snips Nutraceuticals...   
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by Joseph A. Crock, D.V.M

    The saying "We are what we eat" rings true and applies to animals as well as people. A proper diet, combined with necessary nutritional supplements, forms the basis of any holistic therapy. In many cases, diet plus supplements will be all the treatment or prevention that is required.

    Holistic practitioners usually manage animal disease by addressing diet first; reflecting the idea that diet is the cornerstone of health. Nutritional approaches will always include manipulating the basic diet, sometimes by advocating a home prepared diet to ensure that phytonutrients and other, unidentified essential dietary factors are provided to the degree possible. Once frank food intolerances or relative deficiencies are corrected with basic diet, nutritional supplementation may include vitamins, minerals, nutraceuticals, as well as herbal or animal "pharmafoods".

    A nutraceutical is defined as any non-toxic food component that has scientifically proven health benefits, including disease treatment or prevention. Even adhering to guidelines provided by the Dietary Supplement and Health Education Act (DSHEA), however, definitions of nutraceuticals and dietary supplements are broad enough to include many herbal and animal components not necessarily considered normal pet food components.

    These supplements may be used for very specific purposes or for the broader purpose of "tonification", a concept not fully utilized in conventional medicine. Dietary components recommended for tonification purposes may range from simple diet changes to concentrated "green foods" to tonifying herbs. Examples described below are based on both my clinical experience and a number of experimental and clinical studies.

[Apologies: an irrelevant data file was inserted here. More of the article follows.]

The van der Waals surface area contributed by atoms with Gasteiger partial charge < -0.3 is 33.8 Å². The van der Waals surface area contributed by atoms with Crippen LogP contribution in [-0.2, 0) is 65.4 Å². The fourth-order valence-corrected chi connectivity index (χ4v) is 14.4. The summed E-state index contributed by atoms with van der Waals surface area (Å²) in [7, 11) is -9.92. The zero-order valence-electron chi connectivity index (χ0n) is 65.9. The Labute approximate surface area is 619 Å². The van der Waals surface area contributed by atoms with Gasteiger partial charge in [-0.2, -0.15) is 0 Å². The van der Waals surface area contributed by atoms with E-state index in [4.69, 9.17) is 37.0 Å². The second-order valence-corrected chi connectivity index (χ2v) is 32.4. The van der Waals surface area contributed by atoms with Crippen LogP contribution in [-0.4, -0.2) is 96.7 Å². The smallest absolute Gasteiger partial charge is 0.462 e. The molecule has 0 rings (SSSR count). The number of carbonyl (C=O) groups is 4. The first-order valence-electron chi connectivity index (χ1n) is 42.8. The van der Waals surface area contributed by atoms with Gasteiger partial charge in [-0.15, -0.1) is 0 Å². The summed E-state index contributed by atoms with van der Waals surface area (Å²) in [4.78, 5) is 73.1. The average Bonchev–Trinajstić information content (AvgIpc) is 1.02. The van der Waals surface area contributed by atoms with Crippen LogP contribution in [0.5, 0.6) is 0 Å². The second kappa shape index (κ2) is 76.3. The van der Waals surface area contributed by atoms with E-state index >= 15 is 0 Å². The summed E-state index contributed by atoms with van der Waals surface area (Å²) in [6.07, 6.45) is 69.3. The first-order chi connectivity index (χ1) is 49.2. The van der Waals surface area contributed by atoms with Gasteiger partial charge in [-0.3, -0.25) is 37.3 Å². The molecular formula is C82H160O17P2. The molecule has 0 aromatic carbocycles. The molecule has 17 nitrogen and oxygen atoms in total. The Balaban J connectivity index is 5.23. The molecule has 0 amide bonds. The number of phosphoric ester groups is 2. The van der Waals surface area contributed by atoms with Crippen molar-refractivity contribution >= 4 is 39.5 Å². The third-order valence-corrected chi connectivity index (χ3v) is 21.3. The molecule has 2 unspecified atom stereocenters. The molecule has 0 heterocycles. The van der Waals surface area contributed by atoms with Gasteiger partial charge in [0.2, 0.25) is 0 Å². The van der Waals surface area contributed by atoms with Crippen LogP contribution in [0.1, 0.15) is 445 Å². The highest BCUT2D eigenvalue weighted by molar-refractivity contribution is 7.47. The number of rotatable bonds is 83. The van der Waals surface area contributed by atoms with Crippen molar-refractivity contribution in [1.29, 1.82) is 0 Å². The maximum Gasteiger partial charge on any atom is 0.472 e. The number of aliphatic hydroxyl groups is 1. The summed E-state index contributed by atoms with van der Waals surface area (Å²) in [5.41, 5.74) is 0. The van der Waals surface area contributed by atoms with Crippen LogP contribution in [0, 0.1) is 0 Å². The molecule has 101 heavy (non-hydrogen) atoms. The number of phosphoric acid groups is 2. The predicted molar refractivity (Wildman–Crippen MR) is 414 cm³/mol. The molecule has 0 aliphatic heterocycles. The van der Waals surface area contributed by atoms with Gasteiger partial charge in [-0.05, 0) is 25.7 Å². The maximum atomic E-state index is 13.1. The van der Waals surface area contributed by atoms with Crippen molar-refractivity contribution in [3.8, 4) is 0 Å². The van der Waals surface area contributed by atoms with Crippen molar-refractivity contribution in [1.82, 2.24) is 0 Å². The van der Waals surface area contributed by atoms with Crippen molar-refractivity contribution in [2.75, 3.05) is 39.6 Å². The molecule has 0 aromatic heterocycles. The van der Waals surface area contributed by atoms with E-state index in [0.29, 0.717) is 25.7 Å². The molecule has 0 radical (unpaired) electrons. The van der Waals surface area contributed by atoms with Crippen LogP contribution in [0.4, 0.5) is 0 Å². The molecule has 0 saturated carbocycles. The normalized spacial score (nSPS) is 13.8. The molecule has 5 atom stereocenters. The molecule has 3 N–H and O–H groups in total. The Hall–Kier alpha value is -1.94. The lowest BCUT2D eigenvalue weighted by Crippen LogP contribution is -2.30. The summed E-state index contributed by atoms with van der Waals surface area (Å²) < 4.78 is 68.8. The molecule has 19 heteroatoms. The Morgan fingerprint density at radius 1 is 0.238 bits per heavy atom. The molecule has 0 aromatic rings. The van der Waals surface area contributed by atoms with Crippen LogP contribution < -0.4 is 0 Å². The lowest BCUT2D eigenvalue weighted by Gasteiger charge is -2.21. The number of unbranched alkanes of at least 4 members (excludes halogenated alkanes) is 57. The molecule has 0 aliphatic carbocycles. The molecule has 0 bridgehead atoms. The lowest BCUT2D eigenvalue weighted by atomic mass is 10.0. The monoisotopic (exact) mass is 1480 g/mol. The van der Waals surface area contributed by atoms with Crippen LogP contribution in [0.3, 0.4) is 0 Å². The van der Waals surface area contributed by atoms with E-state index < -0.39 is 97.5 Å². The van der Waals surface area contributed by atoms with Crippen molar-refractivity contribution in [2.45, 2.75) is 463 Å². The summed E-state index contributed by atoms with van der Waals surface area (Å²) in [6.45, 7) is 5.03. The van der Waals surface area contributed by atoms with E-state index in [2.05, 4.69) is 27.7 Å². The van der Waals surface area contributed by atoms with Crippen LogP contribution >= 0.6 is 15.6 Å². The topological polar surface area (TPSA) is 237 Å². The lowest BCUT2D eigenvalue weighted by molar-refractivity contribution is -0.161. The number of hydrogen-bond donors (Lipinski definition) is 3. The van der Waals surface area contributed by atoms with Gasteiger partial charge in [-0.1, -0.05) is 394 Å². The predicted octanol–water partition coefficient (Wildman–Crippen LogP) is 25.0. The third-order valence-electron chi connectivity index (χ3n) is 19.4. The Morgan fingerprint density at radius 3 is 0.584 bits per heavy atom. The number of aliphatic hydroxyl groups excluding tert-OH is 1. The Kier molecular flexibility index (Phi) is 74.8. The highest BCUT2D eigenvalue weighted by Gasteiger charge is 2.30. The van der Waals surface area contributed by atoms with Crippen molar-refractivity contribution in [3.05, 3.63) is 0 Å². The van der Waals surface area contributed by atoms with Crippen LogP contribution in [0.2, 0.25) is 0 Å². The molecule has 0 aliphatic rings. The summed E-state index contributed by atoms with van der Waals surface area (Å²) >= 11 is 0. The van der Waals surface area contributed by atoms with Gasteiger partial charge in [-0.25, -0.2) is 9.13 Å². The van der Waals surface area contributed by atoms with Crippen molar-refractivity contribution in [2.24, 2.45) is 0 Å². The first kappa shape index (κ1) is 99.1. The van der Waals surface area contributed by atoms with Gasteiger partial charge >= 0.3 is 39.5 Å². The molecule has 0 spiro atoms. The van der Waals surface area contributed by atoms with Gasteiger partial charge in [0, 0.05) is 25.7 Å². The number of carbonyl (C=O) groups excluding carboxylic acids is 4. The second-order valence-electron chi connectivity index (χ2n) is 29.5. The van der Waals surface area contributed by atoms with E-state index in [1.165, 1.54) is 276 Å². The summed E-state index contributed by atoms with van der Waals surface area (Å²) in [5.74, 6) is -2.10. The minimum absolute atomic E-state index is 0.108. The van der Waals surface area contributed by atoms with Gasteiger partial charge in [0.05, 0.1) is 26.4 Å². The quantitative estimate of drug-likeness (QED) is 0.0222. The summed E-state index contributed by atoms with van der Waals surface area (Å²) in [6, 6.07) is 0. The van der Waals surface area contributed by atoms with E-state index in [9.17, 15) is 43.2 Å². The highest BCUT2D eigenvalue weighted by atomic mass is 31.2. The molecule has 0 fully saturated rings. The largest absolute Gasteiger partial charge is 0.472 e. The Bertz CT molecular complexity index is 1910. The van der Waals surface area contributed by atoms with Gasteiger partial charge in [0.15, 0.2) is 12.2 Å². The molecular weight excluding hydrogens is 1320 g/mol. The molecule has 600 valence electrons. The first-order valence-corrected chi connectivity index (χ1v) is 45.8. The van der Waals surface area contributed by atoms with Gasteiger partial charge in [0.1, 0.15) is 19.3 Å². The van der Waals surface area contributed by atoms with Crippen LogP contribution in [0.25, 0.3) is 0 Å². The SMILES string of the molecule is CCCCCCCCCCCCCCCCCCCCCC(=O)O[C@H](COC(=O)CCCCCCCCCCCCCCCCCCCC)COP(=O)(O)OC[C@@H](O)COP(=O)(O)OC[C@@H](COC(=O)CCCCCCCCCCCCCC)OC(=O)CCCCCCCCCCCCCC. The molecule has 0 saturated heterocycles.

Aloe Vera is highly effective for burn treatment, and it speeds wound healing and cell growth. It is also an effective anti-inflammatory and purgative agent. It is helpful in wound management, constipation and bowel disease associated with inflammation. It has tonifying effects similar to the Chinese herbal combination called Rehmania 6.

    While proven to be useful for cardiac disease, Coenzyme Q-10 may also boost the immune system and boost phagocytic properties of the white blood cells. It is useful in periodontal disease and may benefit diabetics which are always deficient in Coenzyme Q-10. Give 50 mg a day for a small dog or cat, 100 mg daily for a medium dog, 200 mg for a large, and 300 mg for a giant dog.

    While commonly used for various bowel disorders, digestive enzymes are useful for several conditions including allergies, cancer, borborygmus, voluminous feces and decreased gastric emptying. Digestive enzymes are commonly indicated to detoxify the pet's system. Plant enzymes are preferred, as they are bioactive in a wide range of pH conditions. Pancreatin and papaya enzymes are excellent supplements and are readily available. Give one or two tablets daily, according to weight.

    There are a number of uses for garlic including diabetes (Garlic increases the half-life of insulin and improves circulation, cardiovascular disease (circulatory improvement, decreased platelet aggregation), immune support and cancer prevention. Give one tablet daily for the smaller dog, two to three twice daily for the larger dog.

    More and more people are becoming familiar with the use of glucosamine and similar compounds for relieving the pain and inflammation seen with various arthritis conditions. Glucosamine is a compound that I think must be included in any treatment of arthritis, hip dysplasia, or any other crippling disorder because of its invaluable influence in healing these disorders.